Two major IT-Security Myths debunked


There are two statements G DATA’s security experts hear and read time and again: “I do not surf on porn websites, my computer can’t get infected” as well as “my computer does not hold anything valuable and I have nothing to hide – why should I be a target?” It would be a pleasure to confirm this, but, unfortunately, we do not live in an ideal world. The company’s latest Malware Report underlines why such sentences should be regarded as myths and IT-Security is important for everyone. This article was originally posted on InfoSecurity Europe's blog. G DATA was nominated in the third European Security Blogger Awards.

Busting Myth #1 - "I do not surf on dangerous sites"

One of the report’s main findings is the fact that evil websites can be found among all topics, not only the ones regarded as nasty. Looking at the second half year of 2014, the top 10 categories accounted for 76.4% of all sites analyzed. It shows that topics which are usually regarded as decent, such as technology, health or travels, are amongst the top ones. In contrast, sites involving pornography or gambling have a lower impact.

Attacks can take place everywhere on the Internet. There are some subject areas that harbor a higher risk of infections, but no subject area in itself is completely evil or harmless. Attackers are focusing on current topics but, other than that, they are relying on untargeted attacks that are quick to execute, for example, through the mass infection of websites with security vulnerabilities. This means high profits with little effort.

Busting Myth #2 - "My computer is not valuable for cyber attackers"

Each and every computer does have a value for attackers, in many different ways.

Infected PCs can be integrated into botnets and misused as e.g. a proxy, used as spam sending bots or as an instrument for DDoS attacks against other systems. In other cases, users’ computers CPU time and energy are used to mine virtual currencies, such as Bitcoins. The report indicates that the amount of new malware types that are used for various attacks against computer users rose significantly during the second half of 2014. The experts registered 4.150.068 new malware types, an increase of 125% compared to the first half year, leading to an overall number of almost six million during the past year. Malware connected to the creation and maintenance of botnets have a serious share in these statistics.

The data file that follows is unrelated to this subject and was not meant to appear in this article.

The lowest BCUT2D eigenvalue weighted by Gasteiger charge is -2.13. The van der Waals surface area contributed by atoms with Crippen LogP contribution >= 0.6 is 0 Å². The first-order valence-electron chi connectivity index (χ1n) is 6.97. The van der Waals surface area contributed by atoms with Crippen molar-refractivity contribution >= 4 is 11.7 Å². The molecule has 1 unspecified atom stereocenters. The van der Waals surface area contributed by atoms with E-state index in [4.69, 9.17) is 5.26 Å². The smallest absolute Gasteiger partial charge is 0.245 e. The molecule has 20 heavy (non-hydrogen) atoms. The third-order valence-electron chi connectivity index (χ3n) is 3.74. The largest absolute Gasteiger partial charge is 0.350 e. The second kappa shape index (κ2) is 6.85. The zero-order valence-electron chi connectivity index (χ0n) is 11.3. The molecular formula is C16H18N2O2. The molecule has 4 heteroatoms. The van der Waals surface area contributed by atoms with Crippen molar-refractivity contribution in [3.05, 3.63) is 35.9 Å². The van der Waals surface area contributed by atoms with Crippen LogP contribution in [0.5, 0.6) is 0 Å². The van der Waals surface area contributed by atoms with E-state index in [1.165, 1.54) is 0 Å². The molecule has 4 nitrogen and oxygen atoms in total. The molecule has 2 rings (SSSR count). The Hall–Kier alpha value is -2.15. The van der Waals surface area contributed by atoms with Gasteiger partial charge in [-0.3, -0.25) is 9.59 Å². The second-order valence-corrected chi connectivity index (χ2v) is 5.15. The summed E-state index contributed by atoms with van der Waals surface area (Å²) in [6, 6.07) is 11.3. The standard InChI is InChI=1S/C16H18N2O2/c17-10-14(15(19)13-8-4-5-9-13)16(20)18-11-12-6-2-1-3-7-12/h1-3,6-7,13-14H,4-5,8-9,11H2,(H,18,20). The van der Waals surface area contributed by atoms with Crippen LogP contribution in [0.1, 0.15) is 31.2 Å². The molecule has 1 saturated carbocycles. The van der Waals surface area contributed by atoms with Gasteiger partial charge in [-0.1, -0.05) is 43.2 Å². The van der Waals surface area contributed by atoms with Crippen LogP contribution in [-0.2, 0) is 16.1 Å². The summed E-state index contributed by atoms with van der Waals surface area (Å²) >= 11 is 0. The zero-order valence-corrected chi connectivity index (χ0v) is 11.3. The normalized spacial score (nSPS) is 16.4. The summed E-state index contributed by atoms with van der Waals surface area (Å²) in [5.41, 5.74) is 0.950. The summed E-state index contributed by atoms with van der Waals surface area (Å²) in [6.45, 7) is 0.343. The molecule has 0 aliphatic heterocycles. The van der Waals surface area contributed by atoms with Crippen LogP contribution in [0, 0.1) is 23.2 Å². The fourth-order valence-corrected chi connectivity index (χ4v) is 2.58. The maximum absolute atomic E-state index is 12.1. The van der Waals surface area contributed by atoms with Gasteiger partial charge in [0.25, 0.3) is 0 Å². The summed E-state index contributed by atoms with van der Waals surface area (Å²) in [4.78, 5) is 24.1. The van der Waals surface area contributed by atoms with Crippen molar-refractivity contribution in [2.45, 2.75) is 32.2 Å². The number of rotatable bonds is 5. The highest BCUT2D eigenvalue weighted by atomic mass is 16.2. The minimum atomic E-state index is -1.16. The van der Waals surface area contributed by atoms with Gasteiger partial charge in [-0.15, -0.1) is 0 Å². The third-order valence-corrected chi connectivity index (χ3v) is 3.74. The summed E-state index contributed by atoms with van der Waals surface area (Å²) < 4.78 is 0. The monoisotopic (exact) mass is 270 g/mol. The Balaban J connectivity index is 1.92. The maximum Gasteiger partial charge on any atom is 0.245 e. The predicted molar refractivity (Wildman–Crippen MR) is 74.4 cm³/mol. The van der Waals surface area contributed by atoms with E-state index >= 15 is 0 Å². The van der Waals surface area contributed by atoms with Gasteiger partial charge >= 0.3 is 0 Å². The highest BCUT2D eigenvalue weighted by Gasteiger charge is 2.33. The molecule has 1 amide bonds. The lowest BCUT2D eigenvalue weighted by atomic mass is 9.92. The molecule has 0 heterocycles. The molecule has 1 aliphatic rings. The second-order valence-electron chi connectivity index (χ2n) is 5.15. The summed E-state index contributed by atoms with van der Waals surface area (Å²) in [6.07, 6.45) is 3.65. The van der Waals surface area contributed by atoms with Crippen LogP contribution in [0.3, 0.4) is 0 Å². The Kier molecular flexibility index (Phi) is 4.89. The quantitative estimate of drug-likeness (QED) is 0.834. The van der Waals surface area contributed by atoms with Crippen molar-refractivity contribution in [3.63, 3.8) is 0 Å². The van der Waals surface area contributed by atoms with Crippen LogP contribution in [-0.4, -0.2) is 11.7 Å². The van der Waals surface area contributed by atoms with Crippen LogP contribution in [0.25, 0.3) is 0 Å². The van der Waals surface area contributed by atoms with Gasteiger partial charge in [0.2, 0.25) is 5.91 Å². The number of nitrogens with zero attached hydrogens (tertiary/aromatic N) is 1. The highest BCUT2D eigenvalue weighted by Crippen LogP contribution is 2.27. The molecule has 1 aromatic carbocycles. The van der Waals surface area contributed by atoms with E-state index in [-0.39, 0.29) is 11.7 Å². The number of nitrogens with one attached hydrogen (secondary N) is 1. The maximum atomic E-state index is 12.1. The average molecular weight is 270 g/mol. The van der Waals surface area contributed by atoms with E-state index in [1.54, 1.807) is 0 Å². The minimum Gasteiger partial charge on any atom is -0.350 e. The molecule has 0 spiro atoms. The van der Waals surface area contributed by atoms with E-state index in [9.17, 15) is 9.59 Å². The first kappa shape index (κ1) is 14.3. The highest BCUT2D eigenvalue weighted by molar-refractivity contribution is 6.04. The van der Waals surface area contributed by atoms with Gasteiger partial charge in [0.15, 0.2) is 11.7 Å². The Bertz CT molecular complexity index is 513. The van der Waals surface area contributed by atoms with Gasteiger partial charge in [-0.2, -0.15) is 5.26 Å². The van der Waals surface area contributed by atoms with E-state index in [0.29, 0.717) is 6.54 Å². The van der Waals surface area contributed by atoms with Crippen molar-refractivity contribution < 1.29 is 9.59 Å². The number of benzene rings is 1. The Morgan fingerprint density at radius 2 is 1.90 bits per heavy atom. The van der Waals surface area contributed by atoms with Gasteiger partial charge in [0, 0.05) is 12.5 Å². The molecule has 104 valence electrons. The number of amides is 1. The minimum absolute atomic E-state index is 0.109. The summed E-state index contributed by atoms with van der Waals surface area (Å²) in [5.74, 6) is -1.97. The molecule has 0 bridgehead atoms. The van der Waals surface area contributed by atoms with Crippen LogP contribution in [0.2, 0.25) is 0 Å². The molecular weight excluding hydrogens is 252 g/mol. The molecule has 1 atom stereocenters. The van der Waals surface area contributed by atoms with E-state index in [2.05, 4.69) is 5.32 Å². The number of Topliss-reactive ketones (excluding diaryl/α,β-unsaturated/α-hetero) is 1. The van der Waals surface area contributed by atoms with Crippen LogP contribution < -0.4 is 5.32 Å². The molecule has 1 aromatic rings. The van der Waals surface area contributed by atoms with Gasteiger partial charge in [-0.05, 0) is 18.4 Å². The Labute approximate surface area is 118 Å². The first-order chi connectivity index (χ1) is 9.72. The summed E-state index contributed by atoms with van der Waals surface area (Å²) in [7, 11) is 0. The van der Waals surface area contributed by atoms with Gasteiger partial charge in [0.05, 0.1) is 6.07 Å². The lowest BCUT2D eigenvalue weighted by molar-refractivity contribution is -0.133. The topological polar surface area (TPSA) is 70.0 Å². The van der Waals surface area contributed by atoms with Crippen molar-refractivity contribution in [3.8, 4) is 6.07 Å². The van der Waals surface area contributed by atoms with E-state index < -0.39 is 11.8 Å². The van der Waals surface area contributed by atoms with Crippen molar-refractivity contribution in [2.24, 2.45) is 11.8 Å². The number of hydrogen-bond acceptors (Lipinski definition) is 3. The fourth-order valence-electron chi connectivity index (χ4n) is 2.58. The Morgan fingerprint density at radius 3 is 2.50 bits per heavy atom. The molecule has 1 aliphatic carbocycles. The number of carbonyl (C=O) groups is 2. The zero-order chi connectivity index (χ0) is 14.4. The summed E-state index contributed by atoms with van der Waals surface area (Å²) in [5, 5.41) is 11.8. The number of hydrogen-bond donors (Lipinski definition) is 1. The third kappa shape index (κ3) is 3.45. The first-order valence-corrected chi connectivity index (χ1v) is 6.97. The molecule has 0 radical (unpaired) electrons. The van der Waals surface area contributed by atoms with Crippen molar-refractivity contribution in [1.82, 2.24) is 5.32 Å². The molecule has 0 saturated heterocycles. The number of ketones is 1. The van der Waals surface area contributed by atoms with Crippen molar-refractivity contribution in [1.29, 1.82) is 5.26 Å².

Furthermore, a lot of the data that can be found on computers is a valuable good for the attackers as well: they read email addresses from the address books, they might find unprotected passwords to accounts they can misuse and one should not underestimate personal data stored in photos, documents, etc. These digital items can be sold on underground markets or used to blackmail the affected user.

The Internet can be a dangerous place to surf, but there is no need to be worried. But it is a fact that computers without proper security measures are easy bait for crooks. The price paid while being infected with digital debris is likely to be much higher than the costs for a comprehensive security solution.

Read more interesting facts and statistics in G DATA’s Malware Report H2 2014